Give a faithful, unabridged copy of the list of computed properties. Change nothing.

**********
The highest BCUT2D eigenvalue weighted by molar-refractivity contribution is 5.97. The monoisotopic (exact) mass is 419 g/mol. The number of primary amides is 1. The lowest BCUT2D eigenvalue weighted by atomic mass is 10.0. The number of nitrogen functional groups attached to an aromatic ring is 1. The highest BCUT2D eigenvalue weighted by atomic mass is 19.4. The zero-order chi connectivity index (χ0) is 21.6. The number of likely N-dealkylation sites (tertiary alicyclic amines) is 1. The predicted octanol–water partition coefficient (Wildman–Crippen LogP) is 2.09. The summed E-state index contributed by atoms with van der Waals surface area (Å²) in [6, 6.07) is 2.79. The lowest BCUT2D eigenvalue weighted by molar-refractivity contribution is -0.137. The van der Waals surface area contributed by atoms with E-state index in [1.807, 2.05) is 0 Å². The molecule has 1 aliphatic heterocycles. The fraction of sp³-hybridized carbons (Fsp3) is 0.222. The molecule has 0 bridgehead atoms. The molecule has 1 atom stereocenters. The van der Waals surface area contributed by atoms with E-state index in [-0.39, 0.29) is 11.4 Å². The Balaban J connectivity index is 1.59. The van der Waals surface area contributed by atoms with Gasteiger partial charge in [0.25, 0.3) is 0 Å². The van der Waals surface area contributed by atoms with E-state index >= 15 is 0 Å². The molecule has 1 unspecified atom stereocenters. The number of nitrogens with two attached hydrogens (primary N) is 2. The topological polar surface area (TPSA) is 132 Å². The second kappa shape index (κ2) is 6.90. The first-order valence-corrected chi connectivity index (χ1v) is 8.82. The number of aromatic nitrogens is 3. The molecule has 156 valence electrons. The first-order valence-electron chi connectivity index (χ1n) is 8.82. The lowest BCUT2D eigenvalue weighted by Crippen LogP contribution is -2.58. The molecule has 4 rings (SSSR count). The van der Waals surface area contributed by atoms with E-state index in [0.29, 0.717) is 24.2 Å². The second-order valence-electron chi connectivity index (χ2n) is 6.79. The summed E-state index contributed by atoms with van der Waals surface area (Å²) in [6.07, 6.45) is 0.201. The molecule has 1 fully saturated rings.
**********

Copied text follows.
The highest BCUT2D eigenvalue weighted by molar-refractivity contribution is 5.97. The monoisotopic (exact) mass is 419 g/mol. The number of primary amides is 1. The lowest BCUT2D eigenvalue weighted by atomic mass is 10.0. The number of nitrogen functional groups attached to an aromatic ring is 1. The highest BCUT2D eigenvalue weighted by atomic mass is 19.4. The zero-order chi connectivity index (χ0) is 21.6. The number of likely N-dealkylation sites (tertiary alicyclic amines) is 1. The predicted octanol–water partition coefficient (Wildman–Crippen LogP) is 2.09. The summed E-state index contributed by atoms with van der Waals surface area (Å²) in [6, 6.07) is 2.79. The lowest BCUT2D eigenvalue weighted by molar-refractivity contribution is -0.137. The van der Waals surface area contributed by atoms with E-state index in [1.807, 2.05) is 0 Å². The molecule has 1 aliphatic heterocycles. The fraction of sp³-hybridized carbons (Fsp3) is 0.222. The molecule has 0 bridgehead atoms. The molecule has 1 atom stereocenters. The van der Waals surface area contributed by atoms with E-state index in [-0.39, 0.29) is 11.4 Å². The Balaban J connectivity index is 1.59. The van der Waals surface area contributed by atoms with Gasteiger partial charge in [0.25, 0.3) is 0 Å². The van der Waals surface area contributed by atoms with E-state index >= 15 is 0 Å². The molecule has 1 unspecified atom stereocenters. The number of nitrogens with two attached hydrogens (primary N) is 2. The topological polar surface area (TPSA) is 132 Å². The second kappa shape index (κ2) is 6.90. The first-order valence-corrected chi connectivity index (χ1v) is 8.82. The number of aromatic nitrogens is 3. The molecule has 156 valence electrons. The first-order valence-electron chi connectivity index (χ1n) is 8.82. The lowest BCUT2D eigenvalue weighted by Crippen LogP contribution is -2.58. The molecule has 4 rings (SSSR count). The van der Waals surface area contributed by atoms with E-state index in [0.29, 0.717) is 24.2 Å². The second-order valence-electron chi connectivity index (χ2n) is 6.79. The summed E-state index contributed by atoms with van der Waals surface area (Å²) in [6.07, 6.45) is 0.201. The molecule has 1 fully saturated rings.